If you were looking for some extra motivation to eat better, you could do far worse than watching the new documentary What the Health. It may gross you out and and make you frustrated enough with the food and pharma industries to re-think at least some of your food choices.
The film follows Kip Anderson, a producer and writer from California, as he investigates the impact of nutrition on major illnesses such as diabetes, heart disease, and cancer – diseases that run in his own family. His journey helps you understand that just because you have a predisposition to a disease or condition, it doesn’t mean that it’s inevitable.
You can reverse and prevent many of these conditions through healthy lifestyle and nutritional choices. (Indeed, a recent study in JAMA found that nearly half of all cardiometabolic diseases, for instance, are diet-driven.)
What the Health takes aim at quite a few important issues, including
Food industry sponsorship of medical associations and health-related nonprofits.
Lack of regulation over the impacts of animal farming, specifically pig farms in North Carolina with water contamination and an alarming rate of disease near the fields (not to mention an alarming amount of pig pus that is allowed in our food – and, yes, they show many images of this in the film).
The dominance of the “sick care” model, where we invest in learning how to live with diseases instead of healing from them, let alone preventing them.
Pharma’s relationship to Big Ag. According to Paige Tomaselli, Senior Attorney for the Center of Food Safety, “The pharmaceutical industry sells 80% of the antibiotics that it makes in the United States to animal agriculture.”
GMOs, metal toxicity, steroids, and other dangerous chemicals that are fed to our livestock only to be passed on to us when we eat animal products.
But there is one aspect of the film that we question, and question hard. Within the first 10 minutes, we’re told that sugar and other carbs don’t really have a negative impact on health. When asked what role sugar plays in causing diabetes, for instance, Dr. Neal Barnard responds that the notion is “driving me crazy. Diabetes is not and never was caused by eating a high carbohydrate diet and it’s not caused by eating sugar.” Instead, despite evidence to the contrary, fat is blamed as the primary cause (mainly from meat).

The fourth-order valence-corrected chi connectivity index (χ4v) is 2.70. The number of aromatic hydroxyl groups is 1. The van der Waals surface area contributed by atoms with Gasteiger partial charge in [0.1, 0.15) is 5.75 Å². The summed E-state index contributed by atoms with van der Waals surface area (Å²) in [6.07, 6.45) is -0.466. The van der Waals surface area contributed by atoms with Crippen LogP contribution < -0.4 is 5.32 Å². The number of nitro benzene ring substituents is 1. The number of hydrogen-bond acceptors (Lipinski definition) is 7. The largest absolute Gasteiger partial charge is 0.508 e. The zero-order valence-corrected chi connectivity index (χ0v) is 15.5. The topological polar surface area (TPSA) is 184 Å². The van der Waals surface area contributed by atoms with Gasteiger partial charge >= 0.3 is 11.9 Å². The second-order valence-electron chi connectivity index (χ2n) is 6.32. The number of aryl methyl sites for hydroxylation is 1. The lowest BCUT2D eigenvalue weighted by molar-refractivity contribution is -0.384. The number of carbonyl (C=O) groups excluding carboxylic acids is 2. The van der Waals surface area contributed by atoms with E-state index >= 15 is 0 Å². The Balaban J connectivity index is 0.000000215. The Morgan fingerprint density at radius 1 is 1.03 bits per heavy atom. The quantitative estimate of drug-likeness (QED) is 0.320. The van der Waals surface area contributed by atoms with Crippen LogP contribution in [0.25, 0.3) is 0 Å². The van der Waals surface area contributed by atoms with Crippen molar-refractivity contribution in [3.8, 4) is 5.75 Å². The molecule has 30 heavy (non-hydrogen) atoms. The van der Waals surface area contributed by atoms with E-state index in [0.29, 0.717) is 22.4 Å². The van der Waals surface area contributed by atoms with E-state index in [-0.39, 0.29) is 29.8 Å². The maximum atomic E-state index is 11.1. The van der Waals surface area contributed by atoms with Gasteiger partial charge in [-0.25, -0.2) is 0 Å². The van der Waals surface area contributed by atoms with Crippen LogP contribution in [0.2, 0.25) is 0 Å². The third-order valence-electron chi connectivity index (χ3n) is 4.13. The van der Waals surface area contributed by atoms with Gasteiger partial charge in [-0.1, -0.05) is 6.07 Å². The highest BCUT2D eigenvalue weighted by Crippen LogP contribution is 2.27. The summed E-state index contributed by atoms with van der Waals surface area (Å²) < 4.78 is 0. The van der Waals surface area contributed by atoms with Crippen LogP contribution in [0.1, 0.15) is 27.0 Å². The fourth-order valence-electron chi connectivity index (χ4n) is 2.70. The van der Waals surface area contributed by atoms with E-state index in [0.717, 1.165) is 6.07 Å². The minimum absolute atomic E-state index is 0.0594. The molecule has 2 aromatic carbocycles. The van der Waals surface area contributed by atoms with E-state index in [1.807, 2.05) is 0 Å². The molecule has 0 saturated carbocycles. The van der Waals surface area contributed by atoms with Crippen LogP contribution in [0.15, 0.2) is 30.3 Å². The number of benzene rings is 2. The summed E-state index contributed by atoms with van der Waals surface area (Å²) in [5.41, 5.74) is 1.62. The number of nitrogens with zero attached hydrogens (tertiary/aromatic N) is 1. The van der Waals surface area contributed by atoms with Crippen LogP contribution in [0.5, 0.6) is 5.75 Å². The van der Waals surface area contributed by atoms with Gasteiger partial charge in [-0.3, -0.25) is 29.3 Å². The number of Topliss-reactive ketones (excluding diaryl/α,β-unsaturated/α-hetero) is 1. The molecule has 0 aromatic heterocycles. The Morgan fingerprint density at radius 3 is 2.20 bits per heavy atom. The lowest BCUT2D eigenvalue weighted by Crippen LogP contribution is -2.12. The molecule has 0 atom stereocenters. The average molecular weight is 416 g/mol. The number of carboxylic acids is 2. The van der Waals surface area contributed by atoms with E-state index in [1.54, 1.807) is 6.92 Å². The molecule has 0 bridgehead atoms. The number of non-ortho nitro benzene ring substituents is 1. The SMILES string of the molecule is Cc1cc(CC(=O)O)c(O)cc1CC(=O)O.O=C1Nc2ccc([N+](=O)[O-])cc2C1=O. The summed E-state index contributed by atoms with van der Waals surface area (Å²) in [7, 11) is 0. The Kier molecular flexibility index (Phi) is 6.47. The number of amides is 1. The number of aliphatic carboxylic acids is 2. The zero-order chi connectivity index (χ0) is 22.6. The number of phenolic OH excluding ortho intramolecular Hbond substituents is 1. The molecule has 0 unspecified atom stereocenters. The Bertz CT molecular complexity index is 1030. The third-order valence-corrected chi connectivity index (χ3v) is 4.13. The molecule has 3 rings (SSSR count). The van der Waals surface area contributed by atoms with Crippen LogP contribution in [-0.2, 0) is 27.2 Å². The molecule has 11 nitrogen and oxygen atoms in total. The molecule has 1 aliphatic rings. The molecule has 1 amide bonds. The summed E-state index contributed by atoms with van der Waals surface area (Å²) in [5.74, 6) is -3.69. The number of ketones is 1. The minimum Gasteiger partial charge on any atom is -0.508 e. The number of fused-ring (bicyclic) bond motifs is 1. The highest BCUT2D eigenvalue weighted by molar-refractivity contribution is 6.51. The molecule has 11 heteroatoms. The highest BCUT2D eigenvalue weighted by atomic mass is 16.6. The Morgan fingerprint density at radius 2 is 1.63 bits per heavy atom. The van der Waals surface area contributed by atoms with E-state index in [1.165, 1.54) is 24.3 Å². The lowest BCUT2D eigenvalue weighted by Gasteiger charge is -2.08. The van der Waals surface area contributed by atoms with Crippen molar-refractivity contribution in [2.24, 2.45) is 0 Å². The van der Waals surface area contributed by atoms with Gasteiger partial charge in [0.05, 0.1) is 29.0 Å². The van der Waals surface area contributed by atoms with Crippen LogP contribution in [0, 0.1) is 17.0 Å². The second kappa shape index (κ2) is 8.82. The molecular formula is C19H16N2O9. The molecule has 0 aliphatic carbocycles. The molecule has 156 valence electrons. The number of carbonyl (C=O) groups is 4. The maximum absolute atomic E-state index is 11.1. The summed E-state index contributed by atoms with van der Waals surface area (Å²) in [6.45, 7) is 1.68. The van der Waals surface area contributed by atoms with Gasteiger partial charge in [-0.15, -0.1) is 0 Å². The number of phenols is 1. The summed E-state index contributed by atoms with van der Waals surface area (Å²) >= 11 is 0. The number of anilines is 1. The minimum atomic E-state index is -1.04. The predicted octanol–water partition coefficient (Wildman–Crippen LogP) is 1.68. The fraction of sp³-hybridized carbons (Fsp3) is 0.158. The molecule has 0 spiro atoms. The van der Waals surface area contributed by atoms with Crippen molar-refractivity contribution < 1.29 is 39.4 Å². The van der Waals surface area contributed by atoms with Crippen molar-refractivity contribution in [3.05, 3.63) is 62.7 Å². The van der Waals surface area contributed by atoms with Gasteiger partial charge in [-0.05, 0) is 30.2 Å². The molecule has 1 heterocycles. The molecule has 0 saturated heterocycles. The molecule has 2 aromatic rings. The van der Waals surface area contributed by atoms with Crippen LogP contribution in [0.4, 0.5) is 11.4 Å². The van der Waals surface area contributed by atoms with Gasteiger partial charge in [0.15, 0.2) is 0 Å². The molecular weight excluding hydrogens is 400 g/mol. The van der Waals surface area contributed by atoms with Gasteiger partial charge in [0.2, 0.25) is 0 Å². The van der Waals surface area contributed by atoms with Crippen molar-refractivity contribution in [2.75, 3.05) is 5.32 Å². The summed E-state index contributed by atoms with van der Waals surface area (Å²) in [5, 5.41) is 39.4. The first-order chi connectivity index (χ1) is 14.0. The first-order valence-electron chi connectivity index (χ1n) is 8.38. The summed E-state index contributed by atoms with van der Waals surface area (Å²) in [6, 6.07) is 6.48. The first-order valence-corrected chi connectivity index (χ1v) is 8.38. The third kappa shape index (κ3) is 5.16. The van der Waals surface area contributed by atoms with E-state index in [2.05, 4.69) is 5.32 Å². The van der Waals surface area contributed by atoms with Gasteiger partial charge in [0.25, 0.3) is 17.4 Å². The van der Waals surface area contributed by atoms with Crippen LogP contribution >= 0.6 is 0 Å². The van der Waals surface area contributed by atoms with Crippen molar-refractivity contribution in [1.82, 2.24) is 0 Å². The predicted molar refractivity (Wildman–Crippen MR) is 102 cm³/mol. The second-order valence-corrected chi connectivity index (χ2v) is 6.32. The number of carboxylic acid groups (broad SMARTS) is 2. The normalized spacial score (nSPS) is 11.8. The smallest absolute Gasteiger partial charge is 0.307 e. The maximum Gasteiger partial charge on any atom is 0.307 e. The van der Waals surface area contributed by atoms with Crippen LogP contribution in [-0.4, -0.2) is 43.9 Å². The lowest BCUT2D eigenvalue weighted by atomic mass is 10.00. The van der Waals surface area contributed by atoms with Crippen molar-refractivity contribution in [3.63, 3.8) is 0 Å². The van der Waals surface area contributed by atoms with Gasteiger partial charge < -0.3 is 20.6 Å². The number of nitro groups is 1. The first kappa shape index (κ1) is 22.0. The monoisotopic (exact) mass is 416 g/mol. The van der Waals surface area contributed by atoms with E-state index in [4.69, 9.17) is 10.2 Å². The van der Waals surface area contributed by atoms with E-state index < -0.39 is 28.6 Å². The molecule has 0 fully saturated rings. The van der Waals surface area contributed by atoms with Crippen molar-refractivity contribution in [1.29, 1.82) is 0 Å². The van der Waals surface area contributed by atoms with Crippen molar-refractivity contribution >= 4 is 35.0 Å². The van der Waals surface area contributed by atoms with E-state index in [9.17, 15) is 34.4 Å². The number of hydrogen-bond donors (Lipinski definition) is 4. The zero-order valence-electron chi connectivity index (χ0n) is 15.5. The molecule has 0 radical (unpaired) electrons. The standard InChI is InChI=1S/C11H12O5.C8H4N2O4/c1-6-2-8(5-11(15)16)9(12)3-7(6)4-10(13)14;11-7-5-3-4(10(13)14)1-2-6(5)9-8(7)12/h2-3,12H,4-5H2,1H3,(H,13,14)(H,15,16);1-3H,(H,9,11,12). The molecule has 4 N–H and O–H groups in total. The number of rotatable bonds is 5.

Barnard is president of the Physicians Committee for Responsible Medicine, a nonprofit education and advocacy group that promotes a vegan diet and alternatives to animal research.
The conversation goes on to reference “a study” – no more specific citation is given – which fewer cases of diabetes were found among patients who ate more carbohydrates and sugar. Meat, on the other hand, was strongly correlated with diabetes. This is counter to a great deal of research on diet and diabetes risk.
Later in the film, research from the 1940s is mentioned, in which Dr. Walter Kempner of Duke University claimed to be reversing major illness with diet alone. His recipe for success? A strictly plant-based diet made up of white rice, fruit, and table sugar. A doctor narrating a portion of Kempner’s story admits that it’s a “horrible diet” but still praises his work’s impact.
If you’re a regular reader of this blog, we don’t have to tell you about the problem with sugar. Research has shown that it plays a role in dozens of health conditions, oral and systemic alike. Dr. Robert Lustig has gone so far as to bluntly call it “toxic“.
Certainly, there’s much to be said for bringing more plant-based foods into the diet. These are the carbs that are generally fine, and the less processed the better. (The carbs to say “no” to on a regular basis? At a minimum, hyper-processed food products, but many also benefit from steering clear of refined grains and starches.) In fact, most Americans would benefit from including far more veg and fruit in their daily diet than they currently do.
There’s also much to be said for dialing back our meat consumption for the sake of our environment.
And the film does a good job of promoting the benefits of a plant-based diet. We see success stories. The results were immediate. All medications were stopped. One woman was able to begin walking without the pain that had caused her to use a walker. All experienced impressive weight loss and increased energy.
Pretty motivating stuff.
And there’s actually no reason sugar needs to be a part of it. The latest research suggests that for good health, added sugars should comprise no more than 10% of your daily caloric intake, or about 50g for a 2000 calorie diet. For good dental health, the recommendation is less than one-third of that.